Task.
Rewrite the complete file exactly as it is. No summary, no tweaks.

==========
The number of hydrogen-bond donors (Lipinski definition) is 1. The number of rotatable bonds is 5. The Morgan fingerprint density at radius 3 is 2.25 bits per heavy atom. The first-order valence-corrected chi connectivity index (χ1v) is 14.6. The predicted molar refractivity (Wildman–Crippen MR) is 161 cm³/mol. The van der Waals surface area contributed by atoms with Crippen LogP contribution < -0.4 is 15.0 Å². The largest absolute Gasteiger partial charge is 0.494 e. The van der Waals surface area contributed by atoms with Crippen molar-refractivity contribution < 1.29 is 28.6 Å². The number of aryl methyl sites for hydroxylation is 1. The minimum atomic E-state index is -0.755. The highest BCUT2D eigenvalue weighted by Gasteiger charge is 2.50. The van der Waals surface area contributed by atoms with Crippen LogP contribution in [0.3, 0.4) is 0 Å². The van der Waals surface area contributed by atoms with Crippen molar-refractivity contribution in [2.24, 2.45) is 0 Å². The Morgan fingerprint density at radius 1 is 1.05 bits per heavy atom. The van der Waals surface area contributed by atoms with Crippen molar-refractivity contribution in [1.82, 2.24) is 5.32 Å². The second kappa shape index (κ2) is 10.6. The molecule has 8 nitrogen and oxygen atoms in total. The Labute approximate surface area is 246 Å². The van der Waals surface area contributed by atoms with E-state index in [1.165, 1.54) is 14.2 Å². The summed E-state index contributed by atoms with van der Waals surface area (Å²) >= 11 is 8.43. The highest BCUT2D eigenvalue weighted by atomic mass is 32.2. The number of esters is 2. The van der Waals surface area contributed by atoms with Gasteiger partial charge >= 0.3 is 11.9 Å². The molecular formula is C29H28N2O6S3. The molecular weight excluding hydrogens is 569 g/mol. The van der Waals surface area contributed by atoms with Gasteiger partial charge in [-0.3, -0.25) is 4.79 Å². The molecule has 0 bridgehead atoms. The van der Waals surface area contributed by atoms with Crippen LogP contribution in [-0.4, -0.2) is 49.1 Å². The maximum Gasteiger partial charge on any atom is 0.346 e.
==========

The number of hydrogen-bond donors (Lipinski definition) is 1. The number of rotatable bonds is 5. The Morgan fingerprint density at radius 3 is 2.25 bits per heavy atom. The first-order valence-corrected chi connectivity index (χ1v) is 14.6. The predicted molar refractivity (Wildman–Crippen MR) is 161 cm³/mol. The van der Waals surface area contributed by atoms with Crippen LogP contribution < -0.4 is 15.0 Å². The largest absolute Gasteiger partial charge is 0.494 e. The van der Waals surface area contributed by atoms with Crippen molar-refractivity contribution < 1.29 is 28.6 Å². The number of aryl methyl sites for hydroxylation is 1. The minimum atomic E-state index is -0.755. The highest BCUT2D eigenvalue weighted by Gasteiger charge is 2.50. The van der Waals surface area contributed by atoms with Crippen LogP contribution in [0.3, 0.4) is 0 Å². The van der Waals surface area contributed by atoms with Crippen molar-refractivity contribution in [2.24, 2.45) is 0 Å². The Morgan fingerprint density at radius 1 is 1.05 bits per heavy atom. The van der Waals surface area contributed by atoms with Crippen molar-refractivity contribution in [1.82, 2.24) is 5.32 Å². The second kappa shape index (κ2) is 10.6. The molecule has 8 nitrogen and oxygen atoms in total. The Labute approximate surface area is 246 Å². The van der Waals surface area contributed by atoms with E-state index in [1.165, 1.54) is 14.2 Å². The summed E-state index contributed by atoms with van der Waals surface area (Å²) >= 11 is 8.43. The highest BCUT2D eigenvalue weighted by atomic mass is 32.2. The number of esters is 2. The van der Waals surface area contributed by atoms with Gasteiger partial charge >= 0.3 is 11.9 Å². The molecular formula is C29H28N2O6S3. The molecular weight excluding hydrogens is 569 g/mol. The van der Waals surface area contributed by atoms with Gasteiger partial charge in [-0.3, -0.25) is 4.79 Å². The molecule has 0 bridgehead atoms. The van der Waals surface area contributed by atoms with Crippen LogP contribution in [-0.4, -0.2) is 49.1 Å². The maximum Gasteiger partial charge on any atom is 0.346 e.